- The study looked at how copper in the brain and spinal cord might be linked to damage of myelin – the protective coating of nerves seen in MS – a process known as demyelination.
- Researchers tested a treatment by giving a special kind of copper to a laboratory model, discovering that it boosted copper levels in the brain, especially in the parts where it dissolves easily. They found this significantly reduced the damage in those areas.
- The study not only helps us understand how demyelination occurs but also gives hope for new and better treatments to help people with MS in the future.
Copper and demyelination
In this study, published in Metallomics, researchers funded by MS Australia investigated the role of copper in the demyelination process, where the protective coating around nerves are damaged in MS.
They used cuprizone, a compound known as a chelating agent, that grabs onto copper and mimics MS-like lesions, causing demyelination in a laboratory model.
What did the researchers do?
The researchers thoroughly investigated copper levels during a 40-day cuprizone treatment period in the laboratory model.
Employing advanced technologies in mass spectrometry, they precisely separated copper into soluble and insoluble fractions across various brain regions, with a specific emphasis on the large white matter tract that connects the two hemispheres of the brain known as the corpus callosum.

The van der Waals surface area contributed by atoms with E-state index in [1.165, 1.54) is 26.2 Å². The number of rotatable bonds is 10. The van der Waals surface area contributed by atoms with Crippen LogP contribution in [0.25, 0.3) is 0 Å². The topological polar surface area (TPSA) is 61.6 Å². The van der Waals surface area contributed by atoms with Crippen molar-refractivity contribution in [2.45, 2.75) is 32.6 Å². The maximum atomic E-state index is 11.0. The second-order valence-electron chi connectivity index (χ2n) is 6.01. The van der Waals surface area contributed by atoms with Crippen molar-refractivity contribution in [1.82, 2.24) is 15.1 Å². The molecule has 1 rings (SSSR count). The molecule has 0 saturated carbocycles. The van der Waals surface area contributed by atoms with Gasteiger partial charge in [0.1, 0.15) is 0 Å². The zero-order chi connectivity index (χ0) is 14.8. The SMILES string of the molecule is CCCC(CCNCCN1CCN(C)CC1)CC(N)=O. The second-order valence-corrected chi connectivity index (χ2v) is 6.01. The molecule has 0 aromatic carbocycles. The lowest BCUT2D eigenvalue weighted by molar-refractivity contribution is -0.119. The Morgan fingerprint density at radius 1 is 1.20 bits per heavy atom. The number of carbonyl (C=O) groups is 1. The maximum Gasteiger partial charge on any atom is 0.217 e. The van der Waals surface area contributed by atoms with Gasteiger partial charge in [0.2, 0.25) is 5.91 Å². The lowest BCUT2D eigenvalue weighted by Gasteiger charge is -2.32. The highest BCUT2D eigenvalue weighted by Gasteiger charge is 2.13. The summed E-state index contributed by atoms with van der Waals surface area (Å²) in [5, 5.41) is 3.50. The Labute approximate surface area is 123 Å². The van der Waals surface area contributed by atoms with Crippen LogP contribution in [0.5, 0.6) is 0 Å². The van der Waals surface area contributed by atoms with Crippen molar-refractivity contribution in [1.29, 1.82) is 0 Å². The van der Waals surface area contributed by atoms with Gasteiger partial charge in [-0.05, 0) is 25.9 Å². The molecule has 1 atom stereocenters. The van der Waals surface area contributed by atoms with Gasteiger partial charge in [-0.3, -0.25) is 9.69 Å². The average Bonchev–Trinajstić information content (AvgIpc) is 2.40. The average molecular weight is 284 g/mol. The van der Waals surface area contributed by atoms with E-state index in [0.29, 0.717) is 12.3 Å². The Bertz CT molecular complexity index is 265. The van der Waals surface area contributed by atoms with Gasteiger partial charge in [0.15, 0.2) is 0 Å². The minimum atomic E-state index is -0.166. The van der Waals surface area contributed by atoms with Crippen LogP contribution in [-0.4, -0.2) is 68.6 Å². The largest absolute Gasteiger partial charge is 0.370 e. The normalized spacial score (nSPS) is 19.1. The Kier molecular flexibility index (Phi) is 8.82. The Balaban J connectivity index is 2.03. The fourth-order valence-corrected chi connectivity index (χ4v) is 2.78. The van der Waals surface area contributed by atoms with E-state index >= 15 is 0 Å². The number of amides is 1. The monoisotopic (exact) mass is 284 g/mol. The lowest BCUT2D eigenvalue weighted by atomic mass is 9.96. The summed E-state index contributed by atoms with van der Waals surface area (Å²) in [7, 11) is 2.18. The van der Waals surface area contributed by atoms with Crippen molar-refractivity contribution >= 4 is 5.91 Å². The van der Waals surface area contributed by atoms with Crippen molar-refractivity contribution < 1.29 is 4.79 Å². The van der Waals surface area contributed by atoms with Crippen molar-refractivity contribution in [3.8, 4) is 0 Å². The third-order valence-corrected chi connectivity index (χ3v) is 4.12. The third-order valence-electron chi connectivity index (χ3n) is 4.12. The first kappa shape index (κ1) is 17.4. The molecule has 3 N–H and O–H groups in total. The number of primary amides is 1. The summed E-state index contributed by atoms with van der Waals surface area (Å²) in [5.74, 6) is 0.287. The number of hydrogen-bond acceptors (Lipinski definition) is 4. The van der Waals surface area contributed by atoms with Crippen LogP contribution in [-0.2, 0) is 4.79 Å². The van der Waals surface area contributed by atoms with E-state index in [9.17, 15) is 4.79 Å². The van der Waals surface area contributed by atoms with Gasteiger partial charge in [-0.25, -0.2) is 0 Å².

Demyelination in the corpus callosum is a prominent feature of MS and may account for impaired performance on complex tasks.
What did the researchers find?
The researchers found demyelination within the corpus callosum was closely associated with a notable reduction in soluble copper, while insoluble copper remained unaffected.
To explore potential treatments, the researchers gave the model a copper compound that could get into the brain by crossing what is known as the blood-brain barrier.
This treatment increased copper levels, especially the soluble fraction, and significantly reduced the damage caused by cuprizone in the corpus callosum.
What does this mean for people with MS?
This study suggests that having insoluble copper in the brain and spinal cord might contribute to the damage observed in demyelinating conditions like MS. On the other hand, more soluble copper may be beneficial.
While further research is needed, this study supports the idea that delivering a copper compound directly to the brain could help preserve myelin in the brain and spinal cord in people with MS.
These findings bring hope for gaining deeper insights into how diseases like MS function, revealing new possibilities for effective treatment approaches in the future.
By understanding more about the role of copper in demyelination, we come closer to improving the health and well-being of individuals with MS.